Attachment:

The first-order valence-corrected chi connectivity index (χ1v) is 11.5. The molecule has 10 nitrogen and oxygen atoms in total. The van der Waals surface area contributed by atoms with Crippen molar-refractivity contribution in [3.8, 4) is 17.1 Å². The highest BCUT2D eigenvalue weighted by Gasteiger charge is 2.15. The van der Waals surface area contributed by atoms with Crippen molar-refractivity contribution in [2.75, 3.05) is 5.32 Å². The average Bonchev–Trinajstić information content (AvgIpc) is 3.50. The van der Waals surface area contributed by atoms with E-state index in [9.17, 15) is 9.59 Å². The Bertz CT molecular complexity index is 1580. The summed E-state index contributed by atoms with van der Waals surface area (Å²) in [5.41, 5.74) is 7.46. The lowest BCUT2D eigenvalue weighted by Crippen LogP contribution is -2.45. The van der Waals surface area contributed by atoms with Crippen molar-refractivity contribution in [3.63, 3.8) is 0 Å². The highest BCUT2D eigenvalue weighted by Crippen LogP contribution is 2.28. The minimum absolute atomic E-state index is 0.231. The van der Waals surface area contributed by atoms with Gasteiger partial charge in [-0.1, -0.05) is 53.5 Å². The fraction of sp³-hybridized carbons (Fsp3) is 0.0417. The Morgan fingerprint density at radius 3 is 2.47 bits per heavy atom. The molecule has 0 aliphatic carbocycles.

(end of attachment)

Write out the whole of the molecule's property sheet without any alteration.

The first-order valence-corrected chi connectivity index (χ1v) is 11.5. The molecule has 10 nitrogen and oxygen atoms in total. The van der Waals surface area contributed by atoms with Crippen molar-refractivity contribution in [3.8, 4) is 17.1 Å². The highest BCUT2D eigenvalue weighted by Gasteiger charge is 2.15. The van der Waals surface area contributed by atoms with Crippen molar-refractivity contribution in [2.75, 3.05) is 5.32 Å². The average Bonchev–Trinajstić information content (AvgIpc) is 3.50. The van der Waals surface area contributed by atoms with E-state index in [9.17, 15) is 9.59 Å². The Bertz CT molecular complexity index is 1580. The summed E-state index contributed by atoms with van der Waals surface area (Å²) in [5.41, 5.74) is 7.46. The lowest BCUT2D eigenvalue weighted by Crippen LogP contribution is -2.45. The van der Waals surface area contributed by atoms with Crippen molar-refractivity contribution in [3.63, 3.8) is 0 Å². The highest BCUT2D eigenvalue weighted by Crippen LogP contribution is 2.28. The minimum absolute atomic E-state index is 0.231. The van der Waals surface area contributed by atoms with Gasteiger partial charge in [-0.1, -0.05) is 53.5 Å². The fraction of sp³-hybridized carbons (Fsp3) is 0.0417. The Morgan fingerprint density at radius 3 is 2.47 bits per heavy atom. The molecule has 0 aliphatic carbocycles.